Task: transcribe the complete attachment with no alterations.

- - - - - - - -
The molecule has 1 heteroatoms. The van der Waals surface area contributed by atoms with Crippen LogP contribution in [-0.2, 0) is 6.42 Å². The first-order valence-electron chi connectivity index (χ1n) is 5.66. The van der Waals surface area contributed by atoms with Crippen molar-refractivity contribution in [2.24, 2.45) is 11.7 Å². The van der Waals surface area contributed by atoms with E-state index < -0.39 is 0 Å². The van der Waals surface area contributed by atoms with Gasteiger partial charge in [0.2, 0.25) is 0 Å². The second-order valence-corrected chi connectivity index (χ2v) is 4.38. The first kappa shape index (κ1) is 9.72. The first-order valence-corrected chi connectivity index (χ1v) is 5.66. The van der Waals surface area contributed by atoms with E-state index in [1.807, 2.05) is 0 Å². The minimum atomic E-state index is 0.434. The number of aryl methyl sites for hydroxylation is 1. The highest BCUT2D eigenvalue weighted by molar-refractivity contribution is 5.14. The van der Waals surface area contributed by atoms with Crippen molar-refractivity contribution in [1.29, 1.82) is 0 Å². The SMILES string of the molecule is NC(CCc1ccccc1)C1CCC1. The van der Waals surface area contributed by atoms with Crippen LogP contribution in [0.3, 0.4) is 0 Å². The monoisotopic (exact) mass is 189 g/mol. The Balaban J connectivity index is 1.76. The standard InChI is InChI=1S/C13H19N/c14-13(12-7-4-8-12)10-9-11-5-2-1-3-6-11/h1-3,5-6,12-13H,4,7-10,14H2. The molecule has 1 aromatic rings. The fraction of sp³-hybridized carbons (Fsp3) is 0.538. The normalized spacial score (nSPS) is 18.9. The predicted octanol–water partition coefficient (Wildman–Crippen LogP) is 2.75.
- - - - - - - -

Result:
The molecule has 1 heteroatoms. The van der Waals surface area contributed by atoms with Crippen LogP contribution in [-0.2, 0) is 6.42 Å². The first-order valence-electron chi connectivity index (χ1n) is 5.66. The van der Waals surface area contributed by atoms with Crippen molar-refractivity contribution in [2.24, 2.45) is 11.7 Å². The van der Waals surface area contributed by atoms with E-state index < -0.39 is 0 Å². The van der Waals surface area contributed by atoms with Gasteiger partial charge in [0.2, 0.25) is 0 Å². The second-order valence-corrected chi connectivity index (χ2v) is 4.38. The first kappa shape index (κ1) is 9.72. The first-order valence-corrected chi connectivity index (χ1v) is 5.66. The van der Waals surface area contributed by atoms with E-state index in [1.807, 2.05) is 0 Å². The minimum atomic E-state index is 0.434. The number of aryl methyl sites for hydroxylation is 1. The highest BCUT2D eigenvalue weighted by molar-refractivity contribution is 5.14. The van der Waals surface area contributed by atoms with Crippen molar-refractivity contribution in [1.29, 1.82) is 0 Å². The SMILES string of the molecule is NC(CCc1ccccc1)C1CCC1. The van der Waals surface area contributed by atoms with Crippen LogP contribution in [0.3, 0.4) is 0 Å². The monoisotopic (exact) mass is 189 g/mol. The Balaban J connectivity index is 1.76. The standard InChI is InChI=1S/C13H19N/c14-13(12-7-4-8-12)10-9-11-5-2-1-3-6-11/h1-3,5-6,12-13H,4,7-10,14H2. The molecule has 1 aromatic rings. The fraction of sp³-hybridized carbons (Fsp3) is 0.538. The normalized spacial score (nSPS) is 18.9. The predicted octanol–water partition coefficient (Wildman–Crippen LogP) is 2.75.